Answer: The increase in the Superintendent's salary was not a cost of living increase. It was an attempt to bring our superintendent into a position approaching parity with his peers.
In sharp contrast to a misleading statement, I can prove that our superintendent is one of the lowest paid in the state. Whether indexed by median household income, the percentage of families living in poverty, or by cost per pupil (salary/enrollment) B-P pays less than almost every district in NY. When these indexes are taken together, B-P gets a better bargain than 98 percent of all districts in the state and better than 94 percent of schools in our area.
All this and Broadalbin-Perth has the highest graduation rate of the HFM-BOCES districts.
Please come to the next BOE meeting April 25th at 6:45PM at the high school media center and I'll show you the data. If you'd like to have the data files themselves please contact the Board at email@example.com and I will email them to you. If you have other measures which are more valid then please offer them and I'm certain the board would be interested.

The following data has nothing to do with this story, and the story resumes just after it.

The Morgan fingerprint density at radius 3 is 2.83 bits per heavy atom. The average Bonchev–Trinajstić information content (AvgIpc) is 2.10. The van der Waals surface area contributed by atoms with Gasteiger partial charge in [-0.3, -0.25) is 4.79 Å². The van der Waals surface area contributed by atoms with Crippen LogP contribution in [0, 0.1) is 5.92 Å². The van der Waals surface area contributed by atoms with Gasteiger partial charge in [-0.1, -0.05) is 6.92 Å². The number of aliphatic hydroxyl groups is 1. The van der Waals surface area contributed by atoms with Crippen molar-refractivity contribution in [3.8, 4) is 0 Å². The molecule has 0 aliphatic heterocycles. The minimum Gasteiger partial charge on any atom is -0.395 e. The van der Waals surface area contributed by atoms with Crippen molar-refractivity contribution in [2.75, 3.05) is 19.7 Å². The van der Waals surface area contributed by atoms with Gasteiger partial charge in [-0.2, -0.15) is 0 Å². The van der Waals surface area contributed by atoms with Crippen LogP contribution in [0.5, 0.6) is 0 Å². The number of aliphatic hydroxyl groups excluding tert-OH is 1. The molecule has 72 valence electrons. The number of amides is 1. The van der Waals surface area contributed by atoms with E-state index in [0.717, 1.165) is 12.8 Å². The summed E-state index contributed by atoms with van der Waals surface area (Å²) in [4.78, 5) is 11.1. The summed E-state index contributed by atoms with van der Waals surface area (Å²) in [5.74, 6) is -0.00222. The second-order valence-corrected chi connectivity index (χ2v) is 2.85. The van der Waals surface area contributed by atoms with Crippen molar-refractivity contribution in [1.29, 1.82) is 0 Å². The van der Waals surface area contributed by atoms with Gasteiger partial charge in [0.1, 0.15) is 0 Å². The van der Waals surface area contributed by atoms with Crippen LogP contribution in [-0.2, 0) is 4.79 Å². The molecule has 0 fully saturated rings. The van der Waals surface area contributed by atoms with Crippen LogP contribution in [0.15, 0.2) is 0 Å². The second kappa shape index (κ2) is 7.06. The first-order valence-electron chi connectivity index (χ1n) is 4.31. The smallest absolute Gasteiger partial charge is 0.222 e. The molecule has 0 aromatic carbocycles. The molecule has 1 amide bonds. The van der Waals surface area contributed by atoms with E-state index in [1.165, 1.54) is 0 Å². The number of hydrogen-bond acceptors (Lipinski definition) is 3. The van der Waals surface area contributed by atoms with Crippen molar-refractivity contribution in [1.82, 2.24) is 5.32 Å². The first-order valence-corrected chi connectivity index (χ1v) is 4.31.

Here are the sources for the data I used:
- From The National Center for Education Statistics School District Demographic System, "American Community Survey": http://nces.ed.gov/surveys/sdds/acs09/acsdownload.aspx
- From The New York State Dept. of Education, "New York State School Administrator Salary Disclosure": http://www.p12.nysed.gov/mgtserv/admincomp/
- From The New York State Dept. of Education, "The New York State School Report Card": http://www.p12.nysed.gov/irs/reportcard/
- From The Empire Center for NY State Policy, "SeeThroughNY": http://www.seethroughny.net/BenchmarkingNY/tabid/98/Default.aspx
-answered by Ed Szumowski, Board of Education Vice President